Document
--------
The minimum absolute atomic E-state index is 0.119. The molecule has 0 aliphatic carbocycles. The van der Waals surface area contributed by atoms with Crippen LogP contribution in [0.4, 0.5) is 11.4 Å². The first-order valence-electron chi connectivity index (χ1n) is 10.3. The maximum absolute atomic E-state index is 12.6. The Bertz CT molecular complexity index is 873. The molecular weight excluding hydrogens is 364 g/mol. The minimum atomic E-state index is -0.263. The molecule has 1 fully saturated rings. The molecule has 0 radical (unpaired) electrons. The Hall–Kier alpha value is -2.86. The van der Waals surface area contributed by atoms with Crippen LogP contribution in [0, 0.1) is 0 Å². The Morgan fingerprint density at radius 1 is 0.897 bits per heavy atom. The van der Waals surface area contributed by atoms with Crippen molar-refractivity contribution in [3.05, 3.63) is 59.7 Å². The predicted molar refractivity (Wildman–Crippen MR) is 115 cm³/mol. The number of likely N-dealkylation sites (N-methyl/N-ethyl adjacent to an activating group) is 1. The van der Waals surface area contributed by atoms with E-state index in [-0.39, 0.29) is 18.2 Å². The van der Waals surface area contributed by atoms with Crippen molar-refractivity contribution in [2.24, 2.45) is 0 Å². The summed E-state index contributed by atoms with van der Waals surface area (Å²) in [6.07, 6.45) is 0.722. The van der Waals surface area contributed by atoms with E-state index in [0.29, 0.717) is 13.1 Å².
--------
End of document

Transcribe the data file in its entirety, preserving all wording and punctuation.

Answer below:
The minimum absolute atomic E-state index is 0.119. The molecule has 0 aliphatic carbocycles. The van der Waals surface area contributed by atoms with Crippen LogP contribution in [0.4, 0.5) is 11.4 Å². The first-order valence-electron chi connectivity index (χ1n) is 10.3. The maximum absolute atomic E-state index is 12.6. The Bertz CT molecular complexity index is 873. The molecular weight excluding hydrogens is 364 g/mol. The minimum atomic E-state index is -0.263. The molecule has 1 fully saturated rings. The molecule has 0 radical (unpaired) electrons. The Hall–Kier alpha value is -2.86. The van der Waals surface area contributed by atoms with Crippen LogP contribution in [0, 0.1) is 0 Å². The Morgan fingerprint density at radius 1 is 0.897 bits per heavy atom. The van der Waals surface area contributed by atoms with Crippen molar-refractivity contribution in [3.05, 3.63) is 59.7 Å². The predicted molar refractivity (Wildman–Crippen MR) is 115 cm³/mol. The number of likely N-dealkylation sites (N-methyl/N-ethyl adjacent to an activating group) is 1. The van der Waals surface area contributed by atoms with E-state index in [-0.39, 0.29) is 18.2 Å². The van der Waals surface area contributed by atoms with Crippen molar-refractivity contribution in [2.24, 2.45) is 0 Å². The summed E-state index contributed by atoms with van der Waals surface area (Å²) in [6.07, 6.45) is 0.722. The van der Waals surface area contributed by atoms with E-state index in [0.29, 0.717) is 13.1 Å².